"I'm sure this is not the case, but if you wanted to hide it from scrutiny you could not have done a better job," Councilman Jim Strickland told personnel director Lorene Essex and finance director Roland McElrath, who were not in those jobs in 2004 when the payments began but did sign off on the later ones.
Herenton was not the first mayor to sweeten his paycheck, although he is apparently the first to seek it retroactively while he was in office and only for himself and his CAO. Former mayor Dick Hackett got paid for unused vacation days after he left office in 1991. Hackett collected $50,000 for vacation days plus $1,269 in "bonus day" pay and $20,623 for unused sick leave. His division directors and chief administrative officer got smaller payments. Shelby County government adopted a policy of paying the mayor a salary and nothing else beginning with Bill Morris some 30 years ago.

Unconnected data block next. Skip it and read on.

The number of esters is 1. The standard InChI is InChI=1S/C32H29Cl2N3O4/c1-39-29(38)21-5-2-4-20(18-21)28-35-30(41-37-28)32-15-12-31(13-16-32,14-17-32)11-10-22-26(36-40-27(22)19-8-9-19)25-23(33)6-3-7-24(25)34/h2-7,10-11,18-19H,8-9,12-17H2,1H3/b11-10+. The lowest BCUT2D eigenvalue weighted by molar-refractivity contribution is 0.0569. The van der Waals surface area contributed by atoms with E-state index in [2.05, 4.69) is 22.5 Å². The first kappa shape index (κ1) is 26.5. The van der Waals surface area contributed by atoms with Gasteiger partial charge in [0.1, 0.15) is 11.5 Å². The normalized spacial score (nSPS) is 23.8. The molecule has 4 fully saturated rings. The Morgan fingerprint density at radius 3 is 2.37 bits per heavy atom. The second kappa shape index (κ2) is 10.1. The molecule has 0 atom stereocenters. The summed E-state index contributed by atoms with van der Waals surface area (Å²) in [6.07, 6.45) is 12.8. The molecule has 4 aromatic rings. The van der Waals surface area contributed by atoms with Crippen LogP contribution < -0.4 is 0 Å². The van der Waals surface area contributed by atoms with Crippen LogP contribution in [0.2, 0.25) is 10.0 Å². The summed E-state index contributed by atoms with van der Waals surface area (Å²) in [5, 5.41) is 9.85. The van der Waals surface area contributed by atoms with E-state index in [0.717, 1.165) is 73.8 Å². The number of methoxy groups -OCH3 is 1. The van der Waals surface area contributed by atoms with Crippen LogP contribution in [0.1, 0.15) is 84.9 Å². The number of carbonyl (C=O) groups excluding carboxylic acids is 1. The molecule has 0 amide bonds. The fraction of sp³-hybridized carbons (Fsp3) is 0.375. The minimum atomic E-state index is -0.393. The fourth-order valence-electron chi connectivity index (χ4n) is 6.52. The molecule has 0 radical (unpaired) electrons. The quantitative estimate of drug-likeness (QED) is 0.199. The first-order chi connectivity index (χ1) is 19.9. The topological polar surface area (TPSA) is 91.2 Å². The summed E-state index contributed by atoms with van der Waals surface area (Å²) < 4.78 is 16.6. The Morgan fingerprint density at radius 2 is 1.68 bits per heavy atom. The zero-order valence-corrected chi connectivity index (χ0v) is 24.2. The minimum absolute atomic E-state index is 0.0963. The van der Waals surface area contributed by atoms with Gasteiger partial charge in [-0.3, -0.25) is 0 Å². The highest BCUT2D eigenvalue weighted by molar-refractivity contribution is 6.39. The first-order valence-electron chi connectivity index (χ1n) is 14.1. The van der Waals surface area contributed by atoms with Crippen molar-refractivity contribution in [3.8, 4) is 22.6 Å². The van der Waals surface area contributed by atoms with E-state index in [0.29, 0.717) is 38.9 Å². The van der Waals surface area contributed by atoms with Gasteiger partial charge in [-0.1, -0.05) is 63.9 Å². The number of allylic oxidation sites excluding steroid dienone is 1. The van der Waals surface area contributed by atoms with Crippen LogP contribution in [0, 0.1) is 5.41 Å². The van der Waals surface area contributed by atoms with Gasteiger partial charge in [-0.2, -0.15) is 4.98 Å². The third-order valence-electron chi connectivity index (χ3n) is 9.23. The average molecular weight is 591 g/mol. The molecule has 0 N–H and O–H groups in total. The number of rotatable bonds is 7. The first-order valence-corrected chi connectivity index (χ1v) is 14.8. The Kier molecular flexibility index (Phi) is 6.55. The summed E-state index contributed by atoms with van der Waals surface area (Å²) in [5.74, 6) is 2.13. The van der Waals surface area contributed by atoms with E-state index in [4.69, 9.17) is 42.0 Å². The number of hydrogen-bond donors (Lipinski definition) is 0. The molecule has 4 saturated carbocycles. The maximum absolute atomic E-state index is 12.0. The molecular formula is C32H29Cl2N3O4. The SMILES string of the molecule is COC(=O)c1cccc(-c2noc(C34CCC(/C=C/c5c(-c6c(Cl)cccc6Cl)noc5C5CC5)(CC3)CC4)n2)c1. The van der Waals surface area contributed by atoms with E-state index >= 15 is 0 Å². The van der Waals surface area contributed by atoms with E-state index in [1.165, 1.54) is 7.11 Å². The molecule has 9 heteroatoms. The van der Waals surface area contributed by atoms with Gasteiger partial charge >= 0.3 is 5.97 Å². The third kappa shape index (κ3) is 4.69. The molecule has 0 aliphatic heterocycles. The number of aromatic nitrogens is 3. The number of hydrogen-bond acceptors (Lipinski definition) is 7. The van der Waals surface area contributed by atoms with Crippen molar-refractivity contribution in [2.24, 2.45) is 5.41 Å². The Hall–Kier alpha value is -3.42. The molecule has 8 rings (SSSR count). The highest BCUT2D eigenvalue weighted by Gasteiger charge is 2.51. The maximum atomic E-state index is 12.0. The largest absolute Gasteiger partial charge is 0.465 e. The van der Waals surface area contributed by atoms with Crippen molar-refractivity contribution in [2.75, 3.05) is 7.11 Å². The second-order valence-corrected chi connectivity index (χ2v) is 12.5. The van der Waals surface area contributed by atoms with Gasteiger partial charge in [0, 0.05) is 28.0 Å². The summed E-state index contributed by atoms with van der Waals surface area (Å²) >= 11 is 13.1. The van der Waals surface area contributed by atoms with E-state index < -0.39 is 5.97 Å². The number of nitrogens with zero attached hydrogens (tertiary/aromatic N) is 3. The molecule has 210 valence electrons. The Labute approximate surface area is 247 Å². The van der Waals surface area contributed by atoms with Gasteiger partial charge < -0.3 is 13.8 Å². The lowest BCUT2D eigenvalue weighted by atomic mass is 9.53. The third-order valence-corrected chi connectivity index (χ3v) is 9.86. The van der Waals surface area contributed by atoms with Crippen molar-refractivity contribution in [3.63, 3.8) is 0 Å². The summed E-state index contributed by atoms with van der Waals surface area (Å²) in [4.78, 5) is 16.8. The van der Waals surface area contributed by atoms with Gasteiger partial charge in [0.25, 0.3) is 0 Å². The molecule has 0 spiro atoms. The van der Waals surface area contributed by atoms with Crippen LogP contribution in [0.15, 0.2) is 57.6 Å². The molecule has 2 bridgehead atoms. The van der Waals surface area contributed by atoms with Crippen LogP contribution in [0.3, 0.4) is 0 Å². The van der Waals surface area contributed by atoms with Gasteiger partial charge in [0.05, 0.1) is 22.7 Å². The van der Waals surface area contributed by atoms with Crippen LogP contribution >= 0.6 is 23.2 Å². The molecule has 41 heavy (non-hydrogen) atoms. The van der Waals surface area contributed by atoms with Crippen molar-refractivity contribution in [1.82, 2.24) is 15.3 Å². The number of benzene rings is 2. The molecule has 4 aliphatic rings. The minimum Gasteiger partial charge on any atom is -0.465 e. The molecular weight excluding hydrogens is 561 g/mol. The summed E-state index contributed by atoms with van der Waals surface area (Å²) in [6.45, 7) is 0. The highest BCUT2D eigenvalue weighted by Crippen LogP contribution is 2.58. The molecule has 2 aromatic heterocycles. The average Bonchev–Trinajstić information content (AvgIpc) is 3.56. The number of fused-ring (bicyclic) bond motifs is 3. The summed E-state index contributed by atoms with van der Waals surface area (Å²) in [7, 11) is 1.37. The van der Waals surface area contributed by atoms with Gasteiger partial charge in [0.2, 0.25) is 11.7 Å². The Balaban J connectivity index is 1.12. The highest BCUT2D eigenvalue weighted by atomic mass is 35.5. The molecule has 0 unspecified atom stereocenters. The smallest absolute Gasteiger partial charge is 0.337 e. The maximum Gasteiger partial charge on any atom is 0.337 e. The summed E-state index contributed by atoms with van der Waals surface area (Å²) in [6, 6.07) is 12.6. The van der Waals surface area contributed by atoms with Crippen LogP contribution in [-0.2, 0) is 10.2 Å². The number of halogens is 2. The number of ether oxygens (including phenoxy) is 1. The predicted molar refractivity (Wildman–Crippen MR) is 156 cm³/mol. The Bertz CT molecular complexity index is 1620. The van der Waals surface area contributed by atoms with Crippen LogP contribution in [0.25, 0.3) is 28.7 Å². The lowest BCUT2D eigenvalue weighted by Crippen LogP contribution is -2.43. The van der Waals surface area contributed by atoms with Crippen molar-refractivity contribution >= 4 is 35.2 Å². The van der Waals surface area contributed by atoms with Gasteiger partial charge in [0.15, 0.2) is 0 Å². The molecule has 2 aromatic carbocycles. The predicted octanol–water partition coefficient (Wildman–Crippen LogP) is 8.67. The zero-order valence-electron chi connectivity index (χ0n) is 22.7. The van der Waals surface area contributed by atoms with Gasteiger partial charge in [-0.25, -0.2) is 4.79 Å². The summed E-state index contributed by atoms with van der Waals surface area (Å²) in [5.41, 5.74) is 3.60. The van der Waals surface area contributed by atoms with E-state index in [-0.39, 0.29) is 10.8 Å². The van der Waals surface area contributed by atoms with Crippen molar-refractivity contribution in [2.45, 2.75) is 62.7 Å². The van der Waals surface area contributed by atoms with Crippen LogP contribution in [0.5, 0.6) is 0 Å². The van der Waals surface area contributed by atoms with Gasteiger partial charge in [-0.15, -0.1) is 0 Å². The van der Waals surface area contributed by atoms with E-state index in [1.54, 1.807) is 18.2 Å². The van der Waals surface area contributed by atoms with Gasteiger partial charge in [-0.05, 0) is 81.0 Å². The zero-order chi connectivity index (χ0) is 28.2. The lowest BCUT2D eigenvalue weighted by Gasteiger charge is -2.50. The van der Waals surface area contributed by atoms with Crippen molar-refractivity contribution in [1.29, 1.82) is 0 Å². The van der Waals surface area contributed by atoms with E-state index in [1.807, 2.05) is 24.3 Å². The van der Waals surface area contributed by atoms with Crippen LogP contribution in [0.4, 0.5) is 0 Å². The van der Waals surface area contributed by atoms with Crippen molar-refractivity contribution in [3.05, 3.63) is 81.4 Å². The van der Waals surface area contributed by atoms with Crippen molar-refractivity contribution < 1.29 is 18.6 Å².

In a Monday editorial titled "Sucker Punch," The Washington Post said the Herenton-Cohen 2010 congressional race "gets ugly" and Willie Herenton is "jumping into the gutter with low-road tactics that divide rather than enlighten."
The editorial took Shelby County commissioner and Herenton supporter Sidney Chism to task for saying the 9th Congressional District seat "was set aside for people who look like me. It wasn't set aside for a Jew or a Christian. It was set aside so that blacks could have representation." The Post says "someone forgot to tell the district's free-thinking voters" who sent Cohen to Washington in 2006 and 2008.